This somewhat conveniently started pouring over into the idea of Love. While Easter is often seen as a Love story of a Father towards His children, for me love became a wider theme across Lent. From showing love through helping with a homeless project in town, towards just having some very meaningful conversations about relationships and how to treat others, Love was noticeably present. However, the one that kept surprising me was the idea of loving myself. It’s funny in a time when I’m actively not praying for myself that I would consider the fact that I need to love myself more. This isn’t in a I hate myself regard or that I’m completely self indulgent, but rather sometimes it is easy for me to get caught up with everything else going on that I forget about myself.
This idea of love really came together on Good Friday. While sitting through the service at my church one of the questions that just kept popping into my head was, Who am I in the Crucifixion story? While traditionally I’ve normally felt myself being called as one of the thieves next to Jesus during the Crucifixion story, this year was different. I was torn between John and Mary Magdalene. For those who don’t know the story, John is one of the Disciples but was the only one that actually came to the Crucifixion, typically because he is believed to be quite young. Mary on the other hand was considered a follower of Jesus but as a women during that time period would basically have been seen as a nobody. The reason I found myself identifying particularly with Mary was the idea that she was at this horrific event not because of formal obligation such as being Jesus mother or even as one of his called disciples. Rather she followed this man and loved him to the point of obligation, where she was willing to face potential consequences just to be with him to the end.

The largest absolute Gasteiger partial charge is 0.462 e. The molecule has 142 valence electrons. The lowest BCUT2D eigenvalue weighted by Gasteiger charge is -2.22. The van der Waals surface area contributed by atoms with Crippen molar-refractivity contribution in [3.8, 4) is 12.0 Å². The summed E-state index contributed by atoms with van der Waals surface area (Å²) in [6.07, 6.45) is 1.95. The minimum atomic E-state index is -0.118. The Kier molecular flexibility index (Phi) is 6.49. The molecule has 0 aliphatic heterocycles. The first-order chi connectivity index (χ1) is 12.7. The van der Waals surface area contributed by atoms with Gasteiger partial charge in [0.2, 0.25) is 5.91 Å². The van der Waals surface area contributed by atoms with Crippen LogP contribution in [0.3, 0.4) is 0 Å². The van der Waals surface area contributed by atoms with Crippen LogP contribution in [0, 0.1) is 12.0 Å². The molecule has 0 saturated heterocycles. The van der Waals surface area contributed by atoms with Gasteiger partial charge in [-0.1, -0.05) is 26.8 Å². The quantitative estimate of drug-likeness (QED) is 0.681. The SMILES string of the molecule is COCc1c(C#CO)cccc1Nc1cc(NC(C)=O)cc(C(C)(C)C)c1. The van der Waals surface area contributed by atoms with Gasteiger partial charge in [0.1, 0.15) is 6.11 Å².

I would hope that in my life I would be viewed entirely by that perspective, of having a bold love towards Jesus and a willingness to be there to the end. To believe even when life was at its darkest. Which immediately following the Good Friday service I felt this strange feeling. It was a sort of emptiness. It wasn’t like guilt or sadness or similar feelings that I’ve had previously. It was just like something was missing. The next day I went for a walk with Anna and we were discussing it, because she too had a similar feeling. In the end we identified it as this feeling of Lacking. Jesus death on Friday presents a world that is lacking. It presents a need for something more a desire that can’t be filled. Which thankfully on Easter that hole is filled for Christians.
If nothing else comes as the takeaway for me from Lent then I think this is the best lesson of what I learned: I’m not perfect and I will always be lacking. However, in seeking and trying to fill my life with love, boldness and wisdom I present the opportunity to be made whole, to grow, to serve, and to be made new. That’s my Lent and Easter story, what’s yours?